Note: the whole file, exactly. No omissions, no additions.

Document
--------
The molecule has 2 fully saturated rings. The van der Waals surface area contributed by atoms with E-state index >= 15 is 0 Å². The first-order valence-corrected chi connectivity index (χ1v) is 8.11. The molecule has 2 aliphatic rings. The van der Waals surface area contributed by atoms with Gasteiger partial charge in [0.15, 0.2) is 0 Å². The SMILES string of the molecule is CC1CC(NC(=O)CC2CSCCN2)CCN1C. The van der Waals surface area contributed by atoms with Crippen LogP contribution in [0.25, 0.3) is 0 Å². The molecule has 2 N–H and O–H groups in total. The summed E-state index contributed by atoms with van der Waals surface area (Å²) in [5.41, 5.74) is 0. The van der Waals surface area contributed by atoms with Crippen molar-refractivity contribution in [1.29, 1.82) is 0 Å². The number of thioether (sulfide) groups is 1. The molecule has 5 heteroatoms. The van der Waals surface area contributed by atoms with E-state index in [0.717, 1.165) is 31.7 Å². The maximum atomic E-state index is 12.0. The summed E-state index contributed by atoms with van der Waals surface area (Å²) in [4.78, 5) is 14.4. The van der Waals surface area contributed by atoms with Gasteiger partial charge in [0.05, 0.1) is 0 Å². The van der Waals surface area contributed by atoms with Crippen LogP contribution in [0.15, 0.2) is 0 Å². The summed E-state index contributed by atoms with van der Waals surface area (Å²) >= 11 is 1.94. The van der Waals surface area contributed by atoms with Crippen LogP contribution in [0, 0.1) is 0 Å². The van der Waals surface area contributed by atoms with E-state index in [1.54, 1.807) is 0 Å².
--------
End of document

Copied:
The molecule has 2 fully saturated rings. The van der Waals surface area contributed by atoms with E-state index >= 15 is 0 Å². The first-order valence-corrected chi connectivity index (χ1v) is 8.11. The molecule has 2 aliphatic rings. The van der Waals surface area contributed by atoms with Gasteiger partial charge in [0.15, 0.2) is 0 Å². The SMILES string of the molecule is CC1CC(NC(=O)CC2CSCCN2)CCN1C. The van der Waals surface area contributed by atoms with Crippen LogP contribution in [0.25, 0.3) is 0 Å². The molecule has 2 N–H and O–H groups in total. The summed E-state index contributed by atoms with van der Waals surface area (Å²) in [5.41, 5.74) is 0. The van der Waals surface area contributed by atoms with Crippen molar-refractivity contribution in [1.29, 1.82) is 0 Å². The number of thioether (sulfide) groups is 1. The molecule has 5 heteroatoms. The van der Waals surface area contributed by atoms with E-state index in [0.717, 1.165) is 31.7 Å². The maximum atomic E-state index is 12.0. The summed E-state index contributed by atoms with van der Waals surface area (Å²) in [4.78, 5) is 14.4. The van der Waals surface area contributed by atoms with Gasteiger partial charge in [0.05, 0.1) is 0 Å². The van der Waals surface area contributed by atoms with Crippen LogP contribution in [0.15, 0.2) is 0 Å². The summed E-state index contributed by atoms with van der Waals surface area (Å²) >= 11 is 1.94. The van der Waals surface area contributed by atoms with Crippen LogP contribution in [0, 0.1) is 0 Å². The van der Waals surface area contributed by atoms with E-state index in [1.54, 1.807) is 0 Å².